Tuesday, June 17, 2014

June 16 (Day 167) - Easy day to Montrose, more tough riding ahead, great pains for new birds

Today was basically the second half of what I had originally planned for yesterday. Since finding the Black swift took all afternoon and evening yesterday, I was unable to make it to Montrose for the night. This mean that today's leftover ride was very, very short and easy. As a result of this, I rode exceptionally slowly to listen for birds along the road. The habitats would change as I dropped elevation, so I thought that I might find birds as varied as Red-breasted nuthatch, MacGillivray's warbler, Willow flycatcher, and Gray flycatcher. The nuthatch was the only bird with which I connected today (#480), but it was a really nice ride nonetheless. After I dropped out of Ouray, I spent most of the day cruising down this lush valley as I left the mountains behind me to the south. The winds really built over the course of the day, and by 2pm they were blowing at a steady 25-30 MPH and gusting to upwards of 50. Needless to say, it was a good afternoon to be off the roads.

Tomorrow is also going to be fairly windy, but I think I have formulated a decent plan for the day. I am going to take a day trip to the Black Canyon of the Gunnison National Park with hopes of finding Dusky grouse. There is supposed to be a healthy population of the birds in the park, so I should have a good crack at ticking this bird. It will be a bit of a long day trip since the park is 15 miles away and will required 2,500' of climbing to reach it. The winds are going to pick up in the afternoon so the ride back to Montrose could be challenging. 

The ride that is scheduled for Wednesday is going to be the toughest of the year so far. On the big climb to Silverton, CO, I climbed 5,600 feet and rode 37 miles. The ride from Montrose to Gunnison on Wednesday will require exactly the same amount of climbing, over the first 35 miles, but will then require an additional 30 miles of flat riding beyond that. There is hopefully going to be a stiff west wind on Wednesday. This should aid me on the 30 flat miles once I finish the climbing. The wind tomorrow is going to be from the south and would not aid me at all if I were to ride to Gunnison tomorrow instead of Wednesday.

I am at the point now where I need to take great pains to find every single possible species. Almost all of 32 bird species I want to find between now and early September will require dedicated rides and searches. There are very few "free" species remaining - at least until I get to California. Earlier in the year, I valued time more than birds. This is why I left High Island a few days early event though I was still missing a few birds. Now that I have found so many birds and am at least 2 weeks ahead of schedule, I really need to slow down and put in the time to find what birds remain. I will be spending a disproportionately large amount of time these next few months looking for gamebirds (grouse, quail etc). Gamebirds are particularly hard to find since you literally need to step on them to see them. You need to cover a lot of appropriate habitat to find these birds. Hawks, swifts, and water birds can be seen from hundreds of yards away. You can stand in one spot and let the birds come to you. Grouse and high elevation birds don't work that way; You need to go to them. Here is a list of the birds I want to find in before I get to Northern California in early September. Some of these might not be possible. For example, Black rosy-finch would required a long, hard few days of riding into Utah to get it and only it. Gray-crowned rosy-finch is also going to be extreme problematic. If I could get 29 out of 32, I would be ecstatic. I just don't know if this is even possible, but we'll find out! The 18 bold species are birds that I will make an effort to find in Colorado in the next 2-3 weeks. The other species will be potentially added in WY, ID, OR and maybe UT. If I miss some birds in OR (i.e. Mountain Quail), I can get them in northern CA.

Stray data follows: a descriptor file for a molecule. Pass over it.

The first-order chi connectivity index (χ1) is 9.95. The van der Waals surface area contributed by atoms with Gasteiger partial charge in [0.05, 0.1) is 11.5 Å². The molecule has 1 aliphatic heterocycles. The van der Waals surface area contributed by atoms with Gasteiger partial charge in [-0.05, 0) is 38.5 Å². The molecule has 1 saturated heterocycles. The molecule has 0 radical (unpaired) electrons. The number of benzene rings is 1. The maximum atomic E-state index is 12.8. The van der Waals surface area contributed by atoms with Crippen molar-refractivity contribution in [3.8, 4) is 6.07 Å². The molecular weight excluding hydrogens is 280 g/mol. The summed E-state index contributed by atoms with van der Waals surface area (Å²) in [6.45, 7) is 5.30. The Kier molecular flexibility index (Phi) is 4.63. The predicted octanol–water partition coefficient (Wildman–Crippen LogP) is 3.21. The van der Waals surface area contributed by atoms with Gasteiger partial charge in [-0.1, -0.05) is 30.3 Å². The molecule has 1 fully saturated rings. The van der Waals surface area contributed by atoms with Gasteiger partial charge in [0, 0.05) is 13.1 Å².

Trumpeter swan - WY
Chukar - WY, ID, OR
Ring-necked pheasant
Mountain quail - OR
Gray partridge - WY, ID, OR
White-tailed ptarmigan
Ruffed grouse - WY, ID
Sooty grouse - OR
Dusky grouse
Sharp-tailed grouse - this is a reach unless I can get to Nebraska - Could also get GP Chicken there
Greater sage-grouse WY, ID, OR
Gunnison sage-grouse
Ferruginous hawk
Mountain plover
Flammulated owl
Great gray owl - WY
Rufous hummingbird
Calliope hummingbird
Williamson’s sapsucker
Black-backed woodpecker - OR
Willow flycatcher
Gray flycatcher
Clark’s nutcracker
Bank swallow
Varied thrush - OR
Chestnut-collared longspur
McCown’s longspur
MacGilivray’s warbler
Sagebrush sparrow - WY, ID, OR, could get lucky and find in CO
Gray-crowned rosy-finch - This is incredibly unlikely anywhere I will be
Brown-capped rosy-finch
Black rosy-finch - UT (I know I could get in NM in winter, but that's a 600 mile detour)

1 comment:

  1. We just got back from birding Colorado May16-18th and saw some of your BOLD needed birds. The Gunnison Sage-Grouse was at the Waunita Lek, north of SR887. At the viewing area, around 6-7am, looking at the farthest foothills northeast, or your 2 o'clock if your are looking up the road. A scope was needed, with about 2-5 males displaying. The White-Tailed Ptarmigan was at Loveland Pass off Route 6. First rock group right off the parking lot looking up the pass/trail. Ferruginous Hawk, no problem. MacGilivrays Warbler at Crow Valley CampGround. And McCowns Longspur on Pawnee grassland road to nowhere. Check out my blog post for details. http://notimelefttogambill.blogspot.com/2014/06/colorado-jackpot-12-lifers-added.html Good luck and keep ticking!!